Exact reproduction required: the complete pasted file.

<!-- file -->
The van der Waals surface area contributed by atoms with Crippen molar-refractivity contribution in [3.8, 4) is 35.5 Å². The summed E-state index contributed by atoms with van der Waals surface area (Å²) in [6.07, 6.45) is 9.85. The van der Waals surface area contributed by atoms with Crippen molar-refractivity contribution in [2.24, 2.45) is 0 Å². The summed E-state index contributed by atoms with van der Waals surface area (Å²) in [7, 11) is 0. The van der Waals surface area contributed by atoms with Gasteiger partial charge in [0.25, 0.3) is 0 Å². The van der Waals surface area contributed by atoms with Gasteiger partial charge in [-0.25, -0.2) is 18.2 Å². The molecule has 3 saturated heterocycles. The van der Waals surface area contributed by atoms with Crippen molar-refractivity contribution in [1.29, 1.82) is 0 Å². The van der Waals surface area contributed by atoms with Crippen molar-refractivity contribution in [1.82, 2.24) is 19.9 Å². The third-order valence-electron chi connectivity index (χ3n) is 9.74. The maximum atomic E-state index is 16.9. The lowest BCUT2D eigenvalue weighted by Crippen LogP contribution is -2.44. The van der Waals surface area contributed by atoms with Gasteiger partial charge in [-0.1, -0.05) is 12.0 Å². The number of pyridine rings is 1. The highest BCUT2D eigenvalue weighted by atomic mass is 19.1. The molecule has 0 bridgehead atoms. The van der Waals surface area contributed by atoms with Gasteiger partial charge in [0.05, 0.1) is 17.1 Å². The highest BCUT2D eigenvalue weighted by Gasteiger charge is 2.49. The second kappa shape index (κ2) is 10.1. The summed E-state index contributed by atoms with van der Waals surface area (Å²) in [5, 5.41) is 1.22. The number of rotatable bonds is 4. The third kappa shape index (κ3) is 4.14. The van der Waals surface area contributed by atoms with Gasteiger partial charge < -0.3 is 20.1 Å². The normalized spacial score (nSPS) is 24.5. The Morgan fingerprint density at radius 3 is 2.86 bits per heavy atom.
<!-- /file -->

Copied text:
The van der Waals surface area contributed by atoms with Crippen molar-refractivity contribution in [3.8, 4) is 35.5 Å². The summed E-state index contributed by atoms with van der Waals surface area (Å²) in [6.07, 6.45) is 9.85. The van der Waals surface area contributed by atoms with Crippen molar-refractivity contribution in [2.24, 2.45) is 0 Å². The summed E-state index contributed by atoms with van der Waals surface area (Å²) in [7, 11) is 0. The van der Waals surface area contributed by atoms with Gasteiger partial charge in [0.25, 0.3) is 0 Å². The van der Waals surface area contributed by atoms with Gasteiger partial charge in [-0.25, -0.2) is 18.2 Å². The molecule has 3 saturated heterocycles. The van der Waals surface area contributed by atoms with Crippen molar-refractivity contribution in [1.29, 1.82) is 0 Å². The van der Waals surface area contributed by atoms with Crippen molar-refractivity contribution in [1.82, 2.24) is 19.9 Å². The third-order valence-electron chi connectivity index (χ3n) is 9.74. The maximum atomic E-state index is 16.9. The lowest BCUT2D eigenvalue weighted by Crippen LogP contribution is -2.44. The van der Waals surface area contributed by atoms with Gasteiger partial charge in [-0.1, -0.05) is 12.0 Å². The number of pyridine rings is 1. The highest BCUT2D eigenvalue weighted by atomic mass is 19.1. The molecule has 0 bridgehead atoms. The van der Waals surface area contributed by atoms with Gasteiger partial charge in [0.05, 0.1) is 17.1 Å². The highest BCUT2D eigenvalue weighted by Gasteiger charge is 2.49. The second kappa shape index (κ2) is 10.1. The summed E-state index contributed by atoms with van der Waals surface area (Å²) in [5, 5.41) is 1.22. The number of rotatable bonds is 4. The third kappa shape index (κ3) is 4.14. The van der Waals surface area contributed by atoms with Gasteiger partial charge < -0.3 is 20.1 Å². The normalized spacial score (nSPS) is 24.5. The Morgan fingerprint density at radius 3 is 2.86 bits per heavy atom.